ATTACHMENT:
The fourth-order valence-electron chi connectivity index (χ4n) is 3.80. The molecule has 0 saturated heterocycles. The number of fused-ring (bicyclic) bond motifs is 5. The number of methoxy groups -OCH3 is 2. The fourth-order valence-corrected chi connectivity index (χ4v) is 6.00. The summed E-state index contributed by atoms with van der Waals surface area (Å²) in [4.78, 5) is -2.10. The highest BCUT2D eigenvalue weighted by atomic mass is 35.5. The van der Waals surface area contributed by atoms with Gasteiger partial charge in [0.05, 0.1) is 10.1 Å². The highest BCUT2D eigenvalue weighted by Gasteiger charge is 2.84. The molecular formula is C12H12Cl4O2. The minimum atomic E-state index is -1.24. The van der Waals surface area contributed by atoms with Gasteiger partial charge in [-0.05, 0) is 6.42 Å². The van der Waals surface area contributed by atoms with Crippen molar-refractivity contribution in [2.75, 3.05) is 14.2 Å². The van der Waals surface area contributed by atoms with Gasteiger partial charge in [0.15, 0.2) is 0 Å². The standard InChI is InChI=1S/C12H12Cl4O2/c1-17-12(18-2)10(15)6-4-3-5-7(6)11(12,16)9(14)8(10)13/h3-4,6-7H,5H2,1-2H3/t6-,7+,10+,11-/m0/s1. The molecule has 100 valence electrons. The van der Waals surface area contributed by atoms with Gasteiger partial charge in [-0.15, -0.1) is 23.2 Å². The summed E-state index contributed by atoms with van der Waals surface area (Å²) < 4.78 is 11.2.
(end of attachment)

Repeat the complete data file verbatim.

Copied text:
The fourth-order valence-electron chi connectivity index (χ4n) is 3.80. The molecule has 0 saturated heterocycles. The number of fused-ring (bicyclic) bond motifs is 5. The number of methoxy groups -OCH3 is 2. The fourth-order valence-corrected chi connectivity index (χ4v) is 6.00. The summed E-state index contributed by atoms with van der Waals surface area (Å²) in [4.78, 5) is -2.10. The highest BCUT2D eigenvalue weighted by atomic mass is 35.5. The van der Waals surface area contributed by atoms with Gasteiger partial charge in [0.05, 0.1) is 10.1 Å². The highest BCUT2D eigenvalue weighted by Gasteiger charge is 2.84. The molecular formula is C12H12Cl4O2. The minimum atomic E-state index is -1.24. The van der Waals surface area contributed by atoms with Gasteiger partial charge in [-0.05, 0) is 6.42 Å². The van der Waals surface area contributed by atoms with Crippen molar-refractivity contribution in [2.75, 3.05) is 14.2 Å². The van der Waals surface area contributed by atoms with Gasteiger partial charge in [0.15, 0.2) is 0 Å². The standard InChI is InChI=1S/C12H12Cl4O2/c1-17-12(18-2)10(15)6-4-3-5-7(6)11(12,16)9(14)8(10)13/h3-4,6-7H,5H2,1-2H3/t6-,7+,10+,11-/m0/s1. The molecule has 100 valence electrons. The van der Waals surface area contributed by atoms with Gasteiger partial charge in [-0.15, -0.1) is 23.2 Å². The summed E-state index contributed by atoms with van der Waals surface area (Å²) < 4.78 is 11.2.